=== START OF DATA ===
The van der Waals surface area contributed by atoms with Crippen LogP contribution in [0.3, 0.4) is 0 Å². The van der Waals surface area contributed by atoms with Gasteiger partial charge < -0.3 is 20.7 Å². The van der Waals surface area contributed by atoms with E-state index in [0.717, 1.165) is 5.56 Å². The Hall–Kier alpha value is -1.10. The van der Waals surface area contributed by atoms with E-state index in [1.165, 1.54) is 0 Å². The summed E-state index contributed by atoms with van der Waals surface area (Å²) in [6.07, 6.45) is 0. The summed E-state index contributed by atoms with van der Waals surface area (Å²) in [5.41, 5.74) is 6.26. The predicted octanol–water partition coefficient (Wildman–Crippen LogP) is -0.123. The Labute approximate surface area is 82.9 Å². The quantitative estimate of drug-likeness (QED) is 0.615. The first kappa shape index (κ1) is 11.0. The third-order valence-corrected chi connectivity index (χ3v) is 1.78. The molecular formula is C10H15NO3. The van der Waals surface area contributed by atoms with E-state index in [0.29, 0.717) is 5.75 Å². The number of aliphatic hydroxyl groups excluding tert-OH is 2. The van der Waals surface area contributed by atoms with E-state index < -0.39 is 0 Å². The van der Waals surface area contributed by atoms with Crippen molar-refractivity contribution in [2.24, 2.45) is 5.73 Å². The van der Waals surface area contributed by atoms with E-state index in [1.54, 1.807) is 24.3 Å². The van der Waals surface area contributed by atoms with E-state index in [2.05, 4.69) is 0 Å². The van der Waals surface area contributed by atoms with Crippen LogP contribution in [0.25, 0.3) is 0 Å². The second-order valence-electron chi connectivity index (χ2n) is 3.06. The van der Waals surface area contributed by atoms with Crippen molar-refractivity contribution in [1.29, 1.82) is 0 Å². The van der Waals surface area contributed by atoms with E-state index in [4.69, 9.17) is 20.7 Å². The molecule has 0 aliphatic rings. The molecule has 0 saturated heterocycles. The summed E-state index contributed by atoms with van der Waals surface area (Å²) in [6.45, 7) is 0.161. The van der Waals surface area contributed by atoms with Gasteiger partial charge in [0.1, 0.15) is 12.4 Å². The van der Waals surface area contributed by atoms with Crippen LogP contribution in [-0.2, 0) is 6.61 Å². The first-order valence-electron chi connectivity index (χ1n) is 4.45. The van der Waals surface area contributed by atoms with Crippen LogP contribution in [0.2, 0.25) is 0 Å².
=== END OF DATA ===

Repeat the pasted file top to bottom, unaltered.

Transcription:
The van der Waals surface area contributed by atoms with Crippen LogP contribution in [0.3, 0.4) is 0 Å². The van der Waals surface area contributed by atoms with Gasteiger partial charge < -0.3 is 20.7 Å². The van der Waals surface area contributed by atoms with E-state index in [0.717, 1.165) is 5.56 Å². The Hall–Kier alpha value is -1.10. The van der Waals surface area contributed by atoms with E-state index in [1.165, 1.54) is 0 Å². The summed E-state index contributed by atoms with van der Waals surface area (Å²) in [6.07, 6.45) is 0. The summed E-state index contributed by atoms with van der Waals surface area (Å²) in [5.41, 5.74) is 6.26. The predicted octanol–water partition coefficient (Wildman–Crippen LogP) is -0.123. The Labute approximate surface area is 82.9 Å². The quantitative estimate of drug-likeness (QED) is 0.615. The first kappa shape index (κ1) is 11.0. The third-order valence-corrected chi connectivity index (χ3v) is 1.78. The molecular formula is C10H15NO3. The van der Waals surface area contributed by atoms with E-state index in [0.29, 0.717) is 5.75 Å². The number of aliphatic hydroxyl groups excluding tert-OH is 2. The van der Waals surface area contributed by atoms with E-state index < -0.39 is 0 Å². The van der Waals surface area contributed by atoms with Crippen molar-refractivity contribution in [2.24, 2.45) is 5.73 Å². The van der Waals surface area contributed by atoms with E-state index in [1.54, 1.807) is 24.3 Å². The van der Waals surface area contributed by atoms with E-state index in [2.05, 4.69) is 0 Å². The van der Waals surface area contributed by atoms with Crippen LogP contribution in [0.25, 0.3) is 0 Å². The second-order valence-electron chi connectivity index (χ2n) is 3.06. The van der Waals surface area contributed by atoms with Crippen molar-refractivity contribution in [1.29, 1.82) is 0 Å². The van der Waals surface area contributed by atoms with E-state index in [4.69, 9.17) is 20.7 Å². The molecule has 0 aliphatic rings. The molecule has 0 saturated heterocycles. The summed E-state index contributed by atoms with van der Waals surface area (Å²) in [6.45, 7) is 0.161. The van der Waals surface area contributed by atoms with Gasteiger partial charge in [0.1, 0.15) is 12.4 Å². The van der Waals surface area contributed by atoms with Crippen LogP contribution in [-0.2, 0) is 6.61 Å². The first-order valence-electron chi connectivity index (χ1n) is 4.45. The van der Waals surface area contributed by atoms with Crippen LogP contribution in [0.2, 0.25) is 0 Å².